A funny thing happened on the way to Micah Johnson's coronation for the wide-open White Sox second base job: Johnson regressed back to Earth, and Carlos Sanchez closed the gap.
Johnson: .500/.563/.929, zero errors
Sanchez: .273/.273/.273, one error
- Johnson: .444/.500/.667, zero errors
- Sanchez: .263/.333/.263, one error
Entering March 29:
- Johnson: .333/.392/.422, three errors
Sanchez: .355/.429/.355, one error
It's basically the tortoise and the hare, although Sanchez's speed is only turtle-like compared to Johnson's.
Two of Johnson's three errors occurred on the same play in the eighth inning of Saturday's loss to the Cubs, which inadvertently summed up what the scouting reports say about his defense. He can cover some ground, but playmaking ability toward the ends of his range often escapes him.
There's a bit of a small-sample punishment here, in that Johnson has only officially screwed up two plays. But then there were reports that he made two other non-error errors in an untelevised game, so that particular flaw is definitely starting to come into focus.
Elsewhere in run-prevention news, the White Sox bullpen is having a difficult time taking shape. David Robertson and Jake Petricka are battling forearm soreness, while Matt Albers and Maikel Cleto combined to allow eight runs over three outs (with Cleto absorbing most of the damage).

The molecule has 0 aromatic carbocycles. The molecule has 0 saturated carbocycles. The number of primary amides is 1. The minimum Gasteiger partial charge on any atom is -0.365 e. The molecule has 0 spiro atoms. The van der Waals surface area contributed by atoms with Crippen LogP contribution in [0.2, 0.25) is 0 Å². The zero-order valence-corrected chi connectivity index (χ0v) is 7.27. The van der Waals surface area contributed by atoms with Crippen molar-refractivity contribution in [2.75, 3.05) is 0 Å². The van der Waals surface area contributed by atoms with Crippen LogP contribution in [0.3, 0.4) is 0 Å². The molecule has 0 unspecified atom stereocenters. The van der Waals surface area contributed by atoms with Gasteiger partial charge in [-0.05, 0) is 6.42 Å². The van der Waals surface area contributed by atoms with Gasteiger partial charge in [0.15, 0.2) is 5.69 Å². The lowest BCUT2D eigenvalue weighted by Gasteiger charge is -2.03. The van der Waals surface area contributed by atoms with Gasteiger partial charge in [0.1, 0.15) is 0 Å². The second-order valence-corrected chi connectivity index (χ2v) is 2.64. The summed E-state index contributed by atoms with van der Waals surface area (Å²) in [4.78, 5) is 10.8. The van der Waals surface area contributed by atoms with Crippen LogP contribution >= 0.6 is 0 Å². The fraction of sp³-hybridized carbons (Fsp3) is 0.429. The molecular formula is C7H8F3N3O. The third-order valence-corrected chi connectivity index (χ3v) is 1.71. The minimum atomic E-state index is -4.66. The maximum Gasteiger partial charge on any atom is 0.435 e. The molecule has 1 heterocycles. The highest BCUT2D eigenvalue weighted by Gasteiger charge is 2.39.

Spring training is long enough -- even with a mere week left -- that the entire corps could escape Glendale in the original order, but it's hard to assess the backup plans right now:
Petricka might be on a slower path than Robertson. He played light catch on Saturday, five days after he was shut down. Petricka intends to ramp up the intensity every day if his forearm is willing but also doesn’t know when he might take the mound.
If Petricka isn’t ready in time, that could lead to Zach Putnam and Zach Duke sharing the setup duties, though Ventura hasn’t announced who would handle what role aside from Robertson as closer. Matt Albers and Javy Guerra could also take some of the late innings, too. And the White Sox plan to take a good look at Kyle Drabek, who they claimed off waivers on Friday, when he arrives in camp.
If the sketchiness here bleeds into the regular season, then I'd rather like to see the best possible defense supplementing relievers who could be pitching above their pay grades. That alignment would have Sanchez at second and Gordon Beckham at third.
That could very well be a reality, and not just because Sanchez is suddenly right on Johnson's six in the meritocracy battle. We outlined some potential consequences of the 40-man roster crunch in our discussion of the Drabek acquisition, and the Sox can buy themselves some time by holding off on adding Johnson. That obstacle has been present for Johnson this whole time, but it looked a lot more conquerable when he easily outpaced the competition and the Sox could go without adding a reliever.